There were quite a few interesting little transport news stories today that are worth covering off. The first one is that one of long promised projects is about to be delivered. The NZTA and Auckland Transport have been working with Cycling Action Auckland on extending the extremely popular NW cycleway through the CMJ and all the way to Beach Rd. This is great news and will only help to boost the popularity of the existing cycleway. Here is what the NZ Herald has to say about it:
Auckland cyclists should be able to ride their own off-road “super highway” from Te Atatu to the Waitemata waterfront by the end of 2015.
The Transport Agency expects to start construction in October on a 2.1km extension of the popular Northwestern Cycleway, to be built in two stages through Spaghetti Junction and Grafton Gully to Beach Rd. From there, it will be up to Auckland Transport to complete a link across the eastern railway line to the waterfront, along a route yet to be finalised.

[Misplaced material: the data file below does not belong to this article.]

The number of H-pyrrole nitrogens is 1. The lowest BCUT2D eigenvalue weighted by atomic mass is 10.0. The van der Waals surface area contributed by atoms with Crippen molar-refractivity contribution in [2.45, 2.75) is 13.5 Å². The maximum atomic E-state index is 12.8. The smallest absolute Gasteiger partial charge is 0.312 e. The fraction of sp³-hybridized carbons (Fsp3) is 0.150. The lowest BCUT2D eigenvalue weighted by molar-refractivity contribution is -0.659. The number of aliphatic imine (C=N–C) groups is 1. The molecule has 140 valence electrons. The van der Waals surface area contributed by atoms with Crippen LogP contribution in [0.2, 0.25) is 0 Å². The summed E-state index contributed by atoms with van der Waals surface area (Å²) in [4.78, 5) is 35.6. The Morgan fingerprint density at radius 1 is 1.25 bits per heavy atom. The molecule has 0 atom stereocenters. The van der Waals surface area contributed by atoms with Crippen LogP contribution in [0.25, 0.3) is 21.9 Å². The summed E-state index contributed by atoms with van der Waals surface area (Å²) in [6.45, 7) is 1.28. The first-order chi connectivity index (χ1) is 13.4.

The 13km Northwestern Cycleway now ends at the intersection of Ian McKinnon Drive and Upper Queen St, although its final section from Newton Rd includes loops and bends avoided by many commuter cyclists.
Although Cycle Action Auckland hopes for a third stage, involving a cantilevered addition to the edge of Ian McKinnon Drive, Transport Agency project manager Scott Wickman said that was deferred after being estimated to cost about $3 million. Riders wanting to stay on the cycleway will therefore still have to dismount at two sets of traffic signals on Ian McKinnon Drive.
They will have their own cycle lane on the road bridge across Spaghetti Junction but will have to dismount again at an enhanced pedestrian crossing of Upper Queen.
From there, the cycleway extension will follow the motorway corridor east and then north through Grafton Gully, skirting historic cemetery land, to Wellesley St.
Cyclists will be then be able to head to the city centre either along Wellesley St, via the university precinct or through the gully to the waterfront.
Mr Wickman said it was expected to prove popular with university students, and giving cyclists an alternative to the dangers of riding among traffic down Symonds St had boosted the economic case for the project. It had a projected economic return of $4.61 for every dollar of cost.
Being in Henderson I am quite far from town but perhaps I need to think about getting a bike as with the completion of a few other cycle lanes that are currently under construction near where I live there would be nearly continuous cycle lanes all the way from my house to town.